One of the downsides to a short call vertical is the limited profit potential (see risk profile below). Even if the price of the index goes to zero, the maximum possible profit is limited to the credit received for selling the vertical. That's less than what a trader might make on short equity, but the short call vertical has defined, maximum risk no matter how high the index rallies. That's why the short call vertical is allowed in an IRA, while short stock, or short naked calls, are not.

Risk profile demonstrates how a short call vertical works, including profit and loss, and the short strike and long strike positions.

Source: Schwab

For illustrative purposes only.

Hedging an IRA long equity portfolio

IRAs tend to have longer-term strategies, such as long index funds or portfolios of stocks. And although an investor may have a long-term bullish market outlook, there are times when they might be concerned about a potential sell-off that could negatively impact the IRA. However, an investor might not want to liquidate their long positions. To hedge long positions, they might consider a long index put vertical5. Keep in mind that hedging and protective strategies generally involve additional costs and do not assure a profit or guarantee against loss.

If that vertical had a $21 debit, the cost per vertical would be $2,100. That's the long put vertical's max risk too, if the chosen underlying, in this case the index, was above both the long and short put at expiration and both legs expire worthless.

But if the index dropped sharply, the maximum potential profit on that long put vertical is the difference between the long and short strikes minus the debit. If there is a difference of $50 between strikes, that would be $50 minus $21, or $29. That would be $2,900 of potential profit to offset the loss on the long portfolio (not including commissions).

Considering the above example, an investor might base the number of put verticals to buy on potential portfolio loss if the market dropped some percentage. For example, if an IRA had a value of $50,000, and they thought the market might drop 10%, that could create a $5,000 loss. If the chosen underlying dropped 10%, the maximum profit on that long put vertical, described above, is limited to $2,900, no matter how much below the put strike the underlying drops. One put vertical in this situation would offset more than half of the portfolio loss in the scenario of a 10% drop. Buying an index put spread would create a limited hedge and would not provide additional protection though if the price of the underlying drops further.

When using these strategies in an IRA, an investor should manage their risk, pay attention to commissions, and keep the long term in mind.

 1A trader might sell a stock they don't own. A trader who believes the price of the stock will decline can "borrow" the stock from a broker at a certain price and buy back ("cover") to close the position at a lower price later. The potential profit would be the difference between the higher price shorted at and the lower price covered.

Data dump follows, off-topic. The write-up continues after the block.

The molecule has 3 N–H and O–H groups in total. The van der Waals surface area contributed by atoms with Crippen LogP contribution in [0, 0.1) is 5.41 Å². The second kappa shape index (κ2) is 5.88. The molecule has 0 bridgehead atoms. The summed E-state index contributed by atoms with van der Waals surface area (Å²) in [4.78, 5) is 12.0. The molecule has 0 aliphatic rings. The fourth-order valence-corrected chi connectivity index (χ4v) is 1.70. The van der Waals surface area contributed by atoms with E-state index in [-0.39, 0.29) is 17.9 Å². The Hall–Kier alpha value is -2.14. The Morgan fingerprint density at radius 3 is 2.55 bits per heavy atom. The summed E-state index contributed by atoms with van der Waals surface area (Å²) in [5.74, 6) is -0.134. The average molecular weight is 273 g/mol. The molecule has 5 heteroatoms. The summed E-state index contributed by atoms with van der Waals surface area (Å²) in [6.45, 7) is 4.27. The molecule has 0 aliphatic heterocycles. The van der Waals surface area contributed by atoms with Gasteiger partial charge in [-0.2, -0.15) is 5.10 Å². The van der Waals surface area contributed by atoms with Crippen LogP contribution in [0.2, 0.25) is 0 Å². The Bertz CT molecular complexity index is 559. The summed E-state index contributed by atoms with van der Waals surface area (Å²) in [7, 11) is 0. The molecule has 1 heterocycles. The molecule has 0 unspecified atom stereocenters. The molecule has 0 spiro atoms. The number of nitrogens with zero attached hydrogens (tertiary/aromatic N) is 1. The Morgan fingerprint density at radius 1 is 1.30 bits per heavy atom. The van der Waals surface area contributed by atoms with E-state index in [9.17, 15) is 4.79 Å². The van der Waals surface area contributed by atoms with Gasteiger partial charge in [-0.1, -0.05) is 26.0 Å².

2A limited-return strategy constructed of a long stock and a short call written on the same underlying. Ideally, the stock would finish at or below the call strike at expiration. If the stock price settles above the strike price, the stock would most likely be called away at the short call strike. The trader would keep the original credit from the sale of the call as well as any gain in the stock up to the strike. Break-even on the trade is the stock price paid minus the credit from the call and transaction costs.

3Describes an option with intrinsic value (not just time value). A call option is in the money (ITM) if the underlying asset's price is above the strike price. A put option is ITM if the underlying asset's price is below the strike price. For calls, it's any strike lower than the price of the underlying asset. For puts, it's any strike that's higher.

4Describes an option with no intrinsic value. A call option is out of the money (OTM) if its strike price is above the price of the underlying stock. A put option is OTM if its strike price is below the price of the underlying stock.

5The simultaneous purchase of one put option and sale of another put option at a lower strike price, in the same underlying, in the same expiration month.

Options carry a high level of risk and are not suitable for all investors. Certain requirements must be met to trade options through Schwab. Please read the options disclosure document titled Characteristics and Risks of Standardized Options before considering any options transaction. Supporting documentation for any claims or statistical information is available upon request.

Multiple leg options strategies will involve multiple commissions.

Uncovered options strategies involve potential for unlimited risk,and must be done in margin accounts.

Commissions, taxes and transaction costs are not included in this discussion, but can affect final outcome and should be considered. Please contact a tax advisor for the tax implications involved in these strategies.

The information provided here is for general informational purposes only and should not be considered an individualized recommendation or personalized investment advice. The investment strategies mentioned here may not be suitable for everyone. Each investor needs to review an investment strategy for his or her own particular situation before making any investment decision.

Investing involves risks, including loss of principal.

All expressions of opinion are subject to change without notice in reaction to shifting market conditions. Data contained herein from third-party providers is obtained from what are considered reliable sources. However, its accuracy, completeness, or reliability cannot be guaranteed.

Examples provided are for illustrative purposes only and not intended to be reflective of results you can expect to achieve.